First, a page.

Language Acquisition By Eye
Author: Charlene Chamberlain, Jill P. Morford, Rachel I. Mayberry
Publisher: Psychology Press
This book focuses on the early acquisition of signed languages and the later development of reading by children who use signed languages. It represents the first collection of research papers focused solely on the acquisition of various signed languages by very young children--all of whom are acquiring signed languages natively, from deaf parents. It is also the first collection to investigate the possible relationships between the acquisition of signed language and reading development in school-aged children. The underlying questions addressed by the chapters are how visual-gestural languages develop and whether and how visual languages can serve the foundation for learning a second visual representation of language, namely, reading. Language Acquisition by Eye is divided into two parts, anchored in the toddler phase and the school-pupil phase. The central focus of Part I is on the earliest stages of signed language acquisition. The chapters in this part address important questions as to what "babytalk" looks like in signed language and the effect it has on babies' attention, what early babbling looks like in signed language, what babies' earliest signs look like, how parents talk to their babies in signed language to ensure that their babies "see" what's being said, and what the earliest sentences in signed languages tell us about the acquisition of grammar. With contrasting research paradigms, these chapters all show the degree to which parents and babies are highly sensitive to one another's communicative interactions in subtle and complex ways. Such observations cannot be made for spoken language acquisition because speech does not require that the parent and child look at each other during communication whereas signed language does. Part II focuses on the relationship between signed language acquisition and reading development in children who are deaf. All of these chapters report original research that investigates and uncovers a positive relationship between the acquisition and knowledge of signed language and the development of reading skills and as a result, represents a historical first in reading research. This section discusses how current theory applies to the case of deaf children's reading and presents new data that illuminates reading theory. Using a variety of research paradigms, each chapter finds a positive rather than a negative correlation between signed language knowledge and usage, and the development of reading skill. These chapters are sure to provide the foundation for new directions in reading research.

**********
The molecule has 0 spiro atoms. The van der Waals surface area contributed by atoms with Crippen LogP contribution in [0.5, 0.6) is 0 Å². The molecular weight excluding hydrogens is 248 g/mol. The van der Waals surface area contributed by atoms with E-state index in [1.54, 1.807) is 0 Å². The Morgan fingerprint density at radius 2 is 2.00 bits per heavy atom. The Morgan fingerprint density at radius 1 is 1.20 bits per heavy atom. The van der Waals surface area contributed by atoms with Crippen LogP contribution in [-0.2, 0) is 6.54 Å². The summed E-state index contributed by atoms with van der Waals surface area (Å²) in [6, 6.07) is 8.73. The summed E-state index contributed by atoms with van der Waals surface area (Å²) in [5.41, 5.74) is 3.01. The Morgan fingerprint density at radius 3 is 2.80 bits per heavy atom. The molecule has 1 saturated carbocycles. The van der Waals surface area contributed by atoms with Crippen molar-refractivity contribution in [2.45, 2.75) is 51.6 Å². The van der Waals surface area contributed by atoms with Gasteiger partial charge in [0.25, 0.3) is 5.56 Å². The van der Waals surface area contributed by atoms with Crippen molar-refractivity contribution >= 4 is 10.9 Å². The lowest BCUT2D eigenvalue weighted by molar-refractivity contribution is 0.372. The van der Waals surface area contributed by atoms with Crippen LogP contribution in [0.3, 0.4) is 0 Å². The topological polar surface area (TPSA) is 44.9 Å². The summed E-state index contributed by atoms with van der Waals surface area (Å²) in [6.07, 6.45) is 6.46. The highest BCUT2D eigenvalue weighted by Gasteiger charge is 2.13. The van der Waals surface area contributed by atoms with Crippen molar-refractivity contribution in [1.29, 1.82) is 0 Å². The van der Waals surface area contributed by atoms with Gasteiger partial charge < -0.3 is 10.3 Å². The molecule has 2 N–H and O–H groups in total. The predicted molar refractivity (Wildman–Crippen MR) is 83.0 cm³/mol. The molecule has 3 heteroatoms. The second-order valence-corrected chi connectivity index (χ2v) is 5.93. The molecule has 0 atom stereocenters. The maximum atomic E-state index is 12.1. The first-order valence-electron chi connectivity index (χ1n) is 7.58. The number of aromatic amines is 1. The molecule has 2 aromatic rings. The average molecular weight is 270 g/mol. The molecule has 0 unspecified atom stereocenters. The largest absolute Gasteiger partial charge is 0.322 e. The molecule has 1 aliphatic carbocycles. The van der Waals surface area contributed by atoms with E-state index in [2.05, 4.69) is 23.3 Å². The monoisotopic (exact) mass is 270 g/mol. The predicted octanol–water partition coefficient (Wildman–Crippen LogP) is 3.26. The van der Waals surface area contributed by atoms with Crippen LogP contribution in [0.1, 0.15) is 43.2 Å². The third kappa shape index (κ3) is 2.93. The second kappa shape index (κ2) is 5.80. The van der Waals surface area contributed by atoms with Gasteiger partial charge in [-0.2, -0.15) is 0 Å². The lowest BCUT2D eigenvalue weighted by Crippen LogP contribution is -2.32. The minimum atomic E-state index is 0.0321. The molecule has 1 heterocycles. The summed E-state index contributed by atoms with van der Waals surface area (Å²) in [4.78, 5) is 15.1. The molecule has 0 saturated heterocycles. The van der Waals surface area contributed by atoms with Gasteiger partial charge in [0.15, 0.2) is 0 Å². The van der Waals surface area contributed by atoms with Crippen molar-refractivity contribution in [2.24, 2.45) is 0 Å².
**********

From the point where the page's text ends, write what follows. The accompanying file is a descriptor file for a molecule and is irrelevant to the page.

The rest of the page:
Language Interpretation and Communication: a NATO Symposium, was a multi-disciplinary meeting held from September 26 to October 1st 1977 at the Giorgio Cini Foundation on the Isle of San Giorgio Maggiore in Venice. The Symposium explored both applied and theoretical aspects of conference interpre tation and of sign language interpretation. The Symposium was sponsored by the Scientific Affairs Division of the North Atlantic Treaty Organisation, and we would like to express our thanks to Dr. B. A. Bayrakter of the Scientific Affairs Division and to the Members of the NATO Special Programme Panel on Human Factors for their support. We would also like to thank Dr. F. Benvenutti and his colleagues at the University of Venice for their generous provision of facilities and hospitality for the opening session of the Symposium. Our thanks are also due to Dr. Ernesto Talentino and his colleagues at the Giorgio Cini Foundation who provided such excellent conference facilities and thus helped ensure the success of the meeting. Finally, we would like to express our appreciation and thanks to Becky Graham and Carol Blair for their invaluable contributions to the organization of the Symposium, to Ida Stevenson who prepared these proceedings for publication, and to Donald I. MacLeod who assisted with the final preparation of the manuscript.